Is Quicker Better?

Learn International Morse code in one week using visual aids, then astound your friends with your newly acquired skills. After about two years of trying to get your Morse speed above 9 words per minute and after trying the multitude of different ways of learning Morse available (usually bad advice) you ask me for help.

At least 90% of the people that contact me for help have gone down the route of Slow Morse and have peaked at about 9 words per minute and then struggled to make any headway after that. Because you have chosen to use visual aids to learn Morse you have immediately given yourself a handicap as Morse is a language and you have to listen to the sound, not try and visualise it in your head.

Although I successfully mentor students through E-mail, the main aim of the Morse Crusade is to educate Morse teachers/mentors in that any time type of visual aid actually handicaps the student and using slow Morse does not help anyone in becoming a Morse operator. To substantiate my claims I include two references for from books on how to learn Morse code.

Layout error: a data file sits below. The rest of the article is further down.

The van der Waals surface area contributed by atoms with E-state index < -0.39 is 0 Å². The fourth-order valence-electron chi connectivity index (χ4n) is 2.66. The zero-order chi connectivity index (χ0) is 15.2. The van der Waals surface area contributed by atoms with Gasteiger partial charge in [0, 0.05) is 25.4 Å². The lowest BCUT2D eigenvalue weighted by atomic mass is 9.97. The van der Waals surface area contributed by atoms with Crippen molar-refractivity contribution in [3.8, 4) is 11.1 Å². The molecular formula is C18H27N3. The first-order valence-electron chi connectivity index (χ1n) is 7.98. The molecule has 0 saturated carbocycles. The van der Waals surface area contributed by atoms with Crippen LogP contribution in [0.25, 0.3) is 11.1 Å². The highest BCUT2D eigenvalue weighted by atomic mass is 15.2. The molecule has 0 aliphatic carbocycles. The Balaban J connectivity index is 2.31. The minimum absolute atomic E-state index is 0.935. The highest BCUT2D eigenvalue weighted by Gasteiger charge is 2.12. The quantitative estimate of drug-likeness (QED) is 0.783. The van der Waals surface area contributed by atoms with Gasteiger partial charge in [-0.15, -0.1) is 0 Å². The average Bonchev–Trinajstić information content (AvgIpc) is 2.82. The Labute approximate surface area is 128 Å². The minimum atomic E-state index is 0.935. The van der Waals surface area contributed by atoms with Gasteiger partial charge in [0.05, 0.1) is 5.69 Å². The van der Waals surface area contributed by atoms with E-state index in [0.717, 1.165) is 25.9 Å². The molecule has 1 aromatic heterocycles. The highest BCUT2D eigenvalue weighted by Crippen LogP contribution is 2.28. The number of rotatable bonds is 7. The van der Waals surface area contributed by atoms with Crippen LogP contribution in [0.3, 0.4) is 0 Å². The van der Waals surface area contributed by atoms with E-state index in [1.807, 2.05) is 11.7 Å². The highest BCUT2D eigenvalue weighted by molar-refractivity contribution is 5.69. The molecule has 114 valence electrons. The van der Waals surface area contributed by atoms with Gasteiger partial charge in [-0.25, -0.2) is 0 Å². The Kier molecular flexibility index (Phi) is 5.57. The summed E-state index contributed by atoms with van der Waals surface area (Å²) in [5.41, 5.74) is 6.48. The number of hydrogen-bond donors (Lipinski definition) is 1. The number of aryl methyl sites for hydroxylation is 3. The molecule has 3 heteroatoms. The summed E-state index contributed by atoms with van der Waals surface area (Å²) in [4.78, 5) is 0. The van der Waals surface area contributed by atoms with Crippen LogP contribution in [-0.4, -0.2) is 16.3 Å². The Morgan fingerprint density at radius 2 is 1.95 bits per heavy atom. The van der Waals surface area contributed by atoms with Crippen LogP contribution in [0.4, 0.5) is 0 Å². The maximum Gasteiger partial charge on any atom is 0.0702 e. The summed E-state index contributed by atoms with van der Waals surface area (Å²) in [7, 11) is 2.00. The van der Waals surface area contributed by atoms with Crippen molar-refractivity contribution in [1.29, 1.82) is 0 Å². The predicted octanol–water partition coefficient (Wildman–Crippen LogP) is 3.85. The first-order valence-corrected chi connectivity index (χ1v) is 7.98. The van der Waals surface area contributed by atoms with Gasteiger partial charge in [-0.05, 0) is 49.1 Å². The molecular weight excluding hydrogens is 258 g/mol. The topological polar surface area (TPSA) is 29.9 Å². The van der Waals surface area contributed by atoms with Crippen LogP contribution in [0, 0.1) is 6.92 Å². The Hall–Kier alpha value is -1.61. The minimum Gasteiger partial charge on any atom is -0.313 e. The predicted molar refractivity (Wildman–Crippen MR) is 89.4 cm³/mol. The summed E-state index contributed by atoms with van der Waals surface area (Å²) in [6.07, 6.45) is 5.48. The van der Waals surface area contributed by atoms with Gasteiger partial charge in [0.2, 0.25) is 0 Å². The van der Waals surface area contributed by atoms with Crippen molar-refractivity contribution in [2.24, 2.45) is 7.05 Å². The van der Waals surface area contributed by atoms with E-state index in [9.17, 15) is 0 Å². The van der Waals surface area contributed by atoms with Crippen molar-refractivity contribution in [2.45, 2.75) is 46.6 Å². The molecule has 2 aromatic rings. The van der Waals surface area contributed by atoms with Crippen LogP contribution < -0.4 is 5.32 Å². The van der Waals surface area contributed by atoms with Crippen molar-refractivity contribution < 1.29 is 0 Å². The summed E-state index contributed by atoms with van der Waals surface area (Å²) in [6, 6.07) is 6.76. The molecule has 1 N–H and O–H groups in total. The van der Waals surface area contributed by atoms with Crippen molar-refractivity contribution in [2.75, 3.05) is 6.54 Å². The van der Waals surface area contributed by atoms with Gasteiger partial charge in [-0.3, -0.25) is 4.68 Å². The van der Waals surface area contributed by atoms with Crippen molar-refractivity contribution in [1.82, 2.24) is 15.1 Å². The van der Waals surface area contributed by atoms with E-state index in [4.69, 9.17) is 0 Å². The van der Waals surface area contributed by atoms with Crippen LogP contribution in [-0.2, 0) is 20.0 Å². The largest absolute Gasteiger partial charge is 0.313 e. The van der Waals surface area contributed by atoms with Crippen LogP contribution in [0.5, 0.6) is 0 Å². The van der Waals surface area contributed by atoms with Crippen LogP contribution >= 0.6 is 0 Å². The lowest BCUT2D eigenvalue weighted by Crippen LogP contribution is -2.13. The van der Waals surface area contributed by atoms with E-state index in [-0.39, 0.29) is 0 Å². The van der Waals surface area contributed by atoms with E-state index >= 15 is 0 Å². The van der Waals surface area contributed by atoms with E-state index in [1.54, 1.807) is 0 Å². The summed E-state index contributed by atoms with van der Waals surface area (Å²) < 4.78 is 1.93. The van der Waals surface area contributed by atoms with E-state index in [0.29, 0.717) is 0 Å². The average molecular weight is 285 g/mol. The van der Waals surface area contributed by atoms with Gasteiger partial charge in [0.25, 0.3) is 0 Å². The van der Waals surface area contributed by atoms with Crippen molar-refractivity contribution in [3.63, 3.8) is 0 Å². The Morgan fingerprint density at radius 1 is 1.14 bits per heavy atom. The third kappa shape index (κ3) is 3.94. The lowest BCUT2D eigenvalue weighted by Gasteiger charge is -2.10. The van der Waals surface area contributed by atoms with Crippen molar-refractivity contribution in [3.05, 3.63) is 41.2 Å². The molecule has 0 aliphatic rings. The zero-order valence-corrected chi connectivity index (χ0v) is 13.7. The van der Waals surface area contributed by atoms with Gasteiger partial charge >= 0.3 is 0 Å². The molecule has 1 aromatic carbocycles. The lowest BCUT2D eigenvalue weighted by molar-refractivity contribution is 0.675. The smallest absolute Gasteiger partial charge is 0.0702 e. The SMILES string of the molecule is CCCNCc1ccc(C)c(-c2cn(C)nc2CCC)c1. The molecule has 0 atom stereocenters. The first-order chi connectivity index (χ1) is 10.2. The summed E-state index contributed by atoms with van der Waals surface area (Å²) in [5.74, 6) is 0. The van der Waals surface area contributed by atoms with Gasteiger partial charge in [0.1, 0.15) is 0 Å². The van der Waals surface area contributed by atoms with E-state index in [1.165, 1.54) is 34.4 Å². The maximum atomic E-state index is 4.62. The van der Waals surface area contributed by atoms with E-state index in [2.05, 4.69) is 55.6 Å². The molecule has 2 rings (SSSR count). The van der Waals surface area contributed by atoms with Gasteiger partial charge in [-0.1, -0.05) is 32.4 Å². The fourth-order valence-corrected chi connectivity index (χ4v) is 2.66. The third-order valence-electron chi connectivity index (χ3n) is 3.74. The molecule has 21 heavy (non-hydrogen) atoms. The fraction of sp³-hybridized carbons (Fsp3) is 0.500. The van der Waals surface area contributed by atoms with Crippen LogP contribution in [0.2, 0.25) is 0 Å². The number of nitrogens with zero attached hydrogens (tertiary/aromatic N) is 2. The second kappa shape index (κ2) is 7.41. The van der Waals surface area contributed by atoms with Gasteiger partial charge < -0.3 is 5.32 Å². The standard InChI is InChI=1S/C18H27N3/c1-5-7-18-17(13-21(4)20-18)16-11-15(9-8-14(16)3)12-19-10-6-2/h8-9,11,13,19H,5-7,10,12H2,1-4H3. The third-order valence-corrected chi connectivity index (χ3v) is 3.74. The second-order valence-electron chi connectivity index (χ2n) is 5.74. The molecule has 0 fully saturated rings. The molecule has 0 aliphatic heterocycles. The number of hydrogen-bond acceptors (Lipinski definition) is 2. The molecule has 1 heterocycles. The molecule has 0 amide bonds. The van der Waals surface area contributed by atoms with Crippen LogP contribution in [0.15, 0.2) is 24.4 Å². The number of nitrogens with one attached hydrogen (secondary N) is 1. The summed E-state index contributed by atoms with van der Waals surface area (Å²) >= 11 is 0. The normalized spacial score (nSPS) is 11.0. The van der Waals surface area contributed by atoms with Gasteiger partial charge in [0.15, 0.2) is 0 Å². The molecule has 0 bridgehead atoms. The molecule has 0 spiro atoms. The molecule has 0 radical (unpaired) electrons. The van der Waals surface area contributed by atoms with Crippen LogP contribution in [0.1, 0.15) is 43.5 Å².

Extract from David Finlay N1IRZ’s Book “So You Want to Learn Morse Code”:
“Most of what you’ve been told about learning Morse code is wrong, Amateur radio operators traditionally have used the slowest, most frustrating, most painful and least effective techniques possible for gaining code proficiency.”

Extract from Bill Pierpont’s book “The Art and Skill of Radio-Telegraphy”:
“Any kind of printed dots and dashes or any other such pictorial impressions will only impede the student’s progress when he is beginning to learn the code. All such methods violate good pedagogy, because they do not teach the code as actual sound patterns, as it will be heard and used.”

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